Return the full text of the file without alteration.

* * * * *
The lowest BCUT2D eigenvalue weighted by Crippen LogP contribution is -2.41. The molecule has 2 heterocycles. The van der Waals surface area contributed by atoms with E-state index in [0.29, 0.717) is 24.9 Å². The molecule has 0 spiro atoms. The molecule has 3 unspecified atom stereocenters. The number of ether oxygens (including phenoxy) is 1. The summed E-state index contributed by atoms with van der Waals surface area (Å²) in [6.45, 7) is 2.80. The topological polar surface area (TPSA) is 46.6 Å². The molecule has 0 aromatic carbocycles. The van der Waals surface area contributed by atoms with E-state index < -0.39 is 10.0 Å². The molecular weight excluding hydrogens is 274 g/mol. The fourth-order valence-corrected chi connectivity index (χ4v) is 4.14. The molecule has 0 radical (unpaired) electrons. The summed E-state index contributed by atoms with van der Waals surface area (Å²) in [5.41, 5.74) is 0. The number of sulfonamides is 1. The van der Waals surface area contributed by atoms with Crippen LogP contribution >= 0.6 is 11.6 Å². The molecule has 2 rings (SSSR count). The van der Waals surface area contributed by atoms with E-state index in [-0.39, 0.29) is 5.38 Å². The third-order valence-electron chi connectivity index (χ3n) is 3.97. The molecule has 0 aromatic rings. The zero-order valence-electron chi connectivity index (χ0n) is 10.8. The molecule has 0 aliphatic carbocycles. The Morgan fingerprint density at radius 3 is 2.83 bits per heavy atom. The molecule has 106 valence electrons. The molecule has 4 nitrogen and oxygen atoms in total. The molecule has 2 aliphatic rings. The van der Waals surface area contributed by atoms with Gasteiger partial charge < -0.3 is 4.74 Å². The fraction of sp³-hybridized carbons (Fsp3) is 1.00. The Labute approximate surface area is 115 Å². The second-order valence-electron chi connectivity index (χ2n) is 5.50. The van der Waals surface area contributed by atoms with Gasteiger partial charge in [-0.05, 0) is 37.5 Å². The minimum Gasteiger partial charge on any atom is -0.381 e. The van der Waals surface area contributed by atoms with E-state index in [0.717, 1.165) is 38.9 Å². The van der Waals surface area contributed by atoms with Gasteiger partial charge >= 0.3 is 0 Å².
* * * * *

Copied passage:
The lowest BCUT2D eigenvalue weighted by Crippen LogP contribution is -2.41. The molecule has 2 heterocycles. The van der Waals surface area contributed by atoms with E-state index in [0.29, 0.717) is 24.9 Å². The molecule has 0 spiro atoms. The molecule has 3 unspecified atom stereocenters. The number of ether oxygens (including phenoxy) is 1. The summed E-state index contributed by atoms with van der Waals surface area (Å²) in [6.45, 7) is 2.80. The topological polar surface area (TPSA) is 46.6 Å². The molecule has 0 aromatic carbocycles. The van der Waals surface area contributed by atoms with E-state index < -0.39 is 10.0 Å². The molecular weight excluding hydrogens is 274 g/mol. The fourth-order valence-corrected chi connectivity index (χ4v) is 4.14. The molecule has 0 radical (unpaired) electrons. The summed E-state index contributed by atoms with van der Waals surface area (Å²) in [5.41, 5.74) is 0. The number of sulfonamides is 1. The van der Waals surface area contributed by atoms with Crippen LogP contribution >= 0.6 is 11.6 Å². The molecule has 2 rings (SSSR count). The van der Waals surface area contributed by atoms with E-state index in [-0.39, 0.29) is 5.38 Å². The third-order valence-electron chi connectivity index (χ3n) is 3.97. The molecule has 0 aromatic rings. The zero-order valence-electron chi connectivity index (χ0n) is 10.8. The molecule has 0 aliphatic carbocycles. The Morgan fingerprint density at radius 3 is 2.83 bits per heavy atom. The molecule has 106 valence electrons. The molecule has 4 nitrogen and oxygen atoms in total. The molecule has 2 aliphatic rings. The van der Waals surface area contributed by atoms with Gasteiger partial charge < -0.3 is 4.74 Å². The fraction of sp³-hybridized carbons (Fsp3) is 1.00. The Labute approximate surface area is 115 Å². The second-order valence-electron chi connectivity index (χ2n) is 5.50. The van der Waals surface area contributed by atoms with Gasteiger partial charge in [-0.05, 0) is 37.5 Å². The minimum Gasteiger partial charge on any atom is -0.381 e. The van der Waals surface area contributed by atoms with E-state index in [0.717, 1.165) is 38.9 Å². The van der Waals surface area contributed by atoms with Gasteiger partial charge >= 0.3 is 0 Å².